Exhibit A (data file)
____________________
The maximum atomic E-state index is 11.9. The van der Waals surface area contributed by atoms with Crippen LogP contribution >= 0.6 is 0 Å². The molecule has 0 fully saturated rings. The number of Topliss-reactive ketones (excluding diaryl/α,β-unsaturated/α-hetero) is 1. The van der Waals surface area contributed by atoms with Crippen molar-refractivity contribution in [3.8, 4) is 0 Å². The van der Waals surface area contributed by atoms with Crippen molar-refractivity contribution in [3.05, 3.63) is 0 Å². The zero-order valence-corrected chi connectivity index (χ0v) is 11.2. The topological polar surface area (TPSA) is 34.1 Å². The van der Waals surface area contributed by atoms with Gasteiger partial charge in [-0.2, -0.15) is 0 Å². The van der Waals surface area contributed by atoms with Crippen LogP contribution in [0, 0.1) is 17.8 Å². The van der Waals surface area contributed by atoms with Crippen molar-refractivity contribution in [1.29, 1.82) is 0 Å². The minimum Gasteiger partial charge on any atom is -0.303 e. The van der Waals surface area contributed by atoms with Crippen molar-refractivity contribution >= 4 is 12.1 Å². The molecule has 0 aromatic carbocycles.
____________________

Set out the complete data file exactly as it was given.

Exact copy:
The maximum atomic E-state index is 11.9. The van der Waals surface area contributed by atoms with Crippen LogP contribution >= 0.6 is 0 Å². The molecule has 0 fully saturated rings. The number of Topliss-reactive ketones (excluding diaryl/α,β-unsaturated/α-hetero) is 1. The van der Waals surface area contributed by atoms with Crippen molar-refractivity contribution in [3.8, 4) is 0 Å². The van der Waals surface area contributed by atoms with Crippen molar-refractivity contribution in [3.05, 3.63) is 0 Å². The zero-order valence-corrected chi connectivity index (χ0v) is 11.2. The topological polar surface area (TPSA) is 34.1 Å². The van der Waals surface area contributed by atoms with Gasteiger partial charge in [-0.2, -0.15) is 0 Å². The van der Waals surface area contributed by atoms with Crippen LogP contribution in [0, 0.1) is 17.8 Å². The van der Waals surface area contributed by atoms with Crippen molar-refractivity contribution in [1.29, 1.82) is 0 Å². The minimum Gasteiger partial charge on any atom is -0.303 e. The van der Waals surface area contributed by atoms with Crippen molar-refractivity contribution >= 4 is 12.1 Å². The molecule has 0 aromatic carbocycles.